Standard electrical schematic formats


Thread Starter


Can anyone help me out by giving me an example
of their electrical schematic. I would like to
review different types of schematics to design the
best schematic format for our company. It seems like a lot of people do their own thing. Is there ISA, ISO, or IEEE standard title blocks?
Email me whatever you are allowed to share!!
Thanks a lot for your help!

I suggest the following steps

1) talk to your end users and find out what they like. By this I mean the end user of your print, (not his boss) ie the maintenance guy that has to maintain the equipement and the panel builder that assembles the system. Keep them in mind. This is perhaps the number one reason many people tag wires and devices to match the print line number on which the device appears. It makes it easy to find later.

2) Get a good electrical cad system. My favorite is ViaWD from Via Development. They offer a lite package, but the full WD version is far better and worth the money. Ive used a couple of others including promis-e and I like ViaWD the best. A good cad system will automate most of the popular formats.

Paul Dackermann

Good point to talk to the end user. The good people that are to live with the designs are most important.
I am a strong advocate of origination-destination labeling for all wire, cable, and conduit.
Place as much information as possible on the drawings without confusion. Also never hesitate to heavily note on the drawings. Equipment, and devices within the documents and as well interface with,and interlock with the control scheme should be discussed.
The narrative can be, and 9 times out of 10 is valuable to understanding the mechanical aspect of what the controls are executing.
A simple example would be a pump with control valve with positon feedback. The feedback incoporates both discrete and analogue position, and the state for start-up of the system through the run sequence is critical.Interlocks for the same to automate and as well interlocks which are condtions for the valve and pump to perform.
Another is the sequencing involved for fuel guns for boilers in the power generation business.
The NFPA 79 Electrical Standard for Industrial Machinery(2002-3), whatever year you can acquire, is a fine document.
Most manufacturers have wiring diagram bulletins which are great reference for the design basis. You may be lucky enough to get a hard copy from one of the reps. Most of the manufacturers(AB, Square D, Cutler-Hamer, Siemens, ABB) have their formats. Great reference.
If you are fortunate to get your hands on a sound Electrical CAD Package, it will be a windfall. Life is easier.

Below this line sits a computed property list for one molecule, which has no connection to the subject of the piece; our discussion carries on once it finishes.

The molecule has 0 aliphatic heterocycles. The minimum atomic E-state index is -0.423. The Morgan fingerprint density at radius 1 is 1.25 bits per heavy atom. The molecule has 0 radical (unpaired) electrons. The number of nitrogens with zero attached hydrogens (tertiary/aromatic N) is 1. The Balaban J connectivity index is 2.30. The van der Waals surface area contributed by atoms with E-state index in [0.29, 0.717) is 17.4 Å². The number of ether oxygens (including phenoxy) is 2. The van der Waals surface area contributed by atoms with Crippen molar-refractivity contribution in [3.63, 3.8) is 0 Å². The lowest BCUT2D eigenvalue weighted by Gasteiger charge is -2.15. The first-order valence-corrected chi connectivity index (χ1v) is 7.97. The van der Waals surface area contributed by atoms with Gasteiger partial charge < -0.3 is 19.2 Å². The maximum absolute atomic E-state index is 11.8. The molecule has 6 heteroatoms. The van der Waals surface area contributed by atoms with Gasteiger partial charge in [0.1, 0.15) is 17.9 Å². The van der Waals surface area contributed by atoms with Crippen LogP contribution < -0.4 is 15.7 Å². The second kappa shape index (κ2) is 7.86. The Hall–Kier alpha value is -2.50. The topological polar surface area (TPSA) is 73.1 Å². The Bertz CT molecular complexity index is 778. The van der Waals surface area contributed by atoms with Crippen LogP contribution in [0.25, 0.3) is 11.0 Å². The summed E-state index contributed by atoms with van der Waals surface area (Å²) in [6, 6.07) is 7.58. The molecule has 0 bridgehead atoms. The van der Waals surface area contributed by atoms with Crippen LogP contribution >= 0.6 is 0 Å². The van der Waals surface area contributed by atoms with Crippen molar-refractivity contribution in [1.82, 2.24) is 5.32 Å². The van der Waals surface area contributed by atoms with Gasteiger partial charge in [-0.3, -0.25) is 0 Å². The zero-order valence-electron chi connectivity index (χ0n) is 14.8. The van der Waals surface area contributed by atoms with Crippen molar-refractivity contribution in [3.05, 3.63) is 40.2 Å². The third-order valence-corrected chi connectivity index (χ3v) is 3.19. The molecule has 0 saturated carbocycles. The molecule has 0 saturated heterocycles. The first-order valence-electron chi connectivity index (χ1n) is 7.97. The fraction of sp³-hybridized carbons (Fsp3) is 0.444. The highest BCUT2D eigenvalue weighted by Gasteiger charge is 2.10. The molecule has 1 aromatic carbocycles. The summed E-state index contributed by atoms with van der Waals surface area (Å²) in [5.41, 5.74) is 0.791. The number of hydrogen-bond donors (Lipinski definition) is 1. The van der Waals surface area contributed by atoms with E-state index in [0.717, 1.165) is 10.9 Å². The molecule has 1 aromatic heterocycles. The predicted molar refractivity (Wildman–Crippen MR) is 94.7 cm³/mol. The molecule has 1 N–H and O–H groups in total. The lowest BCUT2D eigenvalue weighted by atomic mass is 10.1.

Good Luck!
Paul Dackermann

Paul Dackermann

Forgot to mention earlier:
Process Flow Diagrams (PFD) and Piping and Instrument Diagrams are available through the ISA. Some documentation numbers to check are ISA s5.1 "Instrument Symbols and Identification", ISA s5.4"Instrument Loop Diagrams", and ISA s51.1"Standard Process Instrumentation Terminology".

As a side bar. One of the best activities in this design process is coming up with documents which have a useful life.

Create the document so that it presents the necessary and relevent data and information lending ease to the user as the end result.

Best Regards,
try and get a copy of the free publication by klockner moeller

"Wiring Manual automation and power distribution"

it has a very good section on symbols and circuits

good luck

Marc Sinclair


My view is that drawings are only used twice, once for manufacture and commissioning and then for fault finding. As manufacturers make the
majority of drawings, they tend to be laid out to aid assembly. I worked for many years in TV and Video servicing, which was an excellent
grounding in electronics; The drawings we used were specifically for servicing and fault finding, giving typical voltages, currents and
waveforms. Most importantly though the drawings are laid out logically, by function, so for example, the sound circuits were grouped together, which means quicker isolation of the fault and swifter repair. I try, in my own companies' drawings, to incorporate some of these
ideas. Your drawing policy should be a part of your overall design and manufacture system, which takes into account cable numbering and panel
layout. There are many standards out there for symbols and layout, but your policy should primarily cover your companies’ equipment and needs. I’ve posted some of my drawings at

I hope they are of some interest to you.

Marc Sinclair
Please have a look at the EPLAN website. EPLAN is an electrical package that can draw in IEC, DIN or JIC. If one customer needs a machine in EN60617 then another needs the same in JIC then just change a standards button and the library.

Have a look at a sample on

The electrical schematics have been designed in EPLAN and saved as a PDF.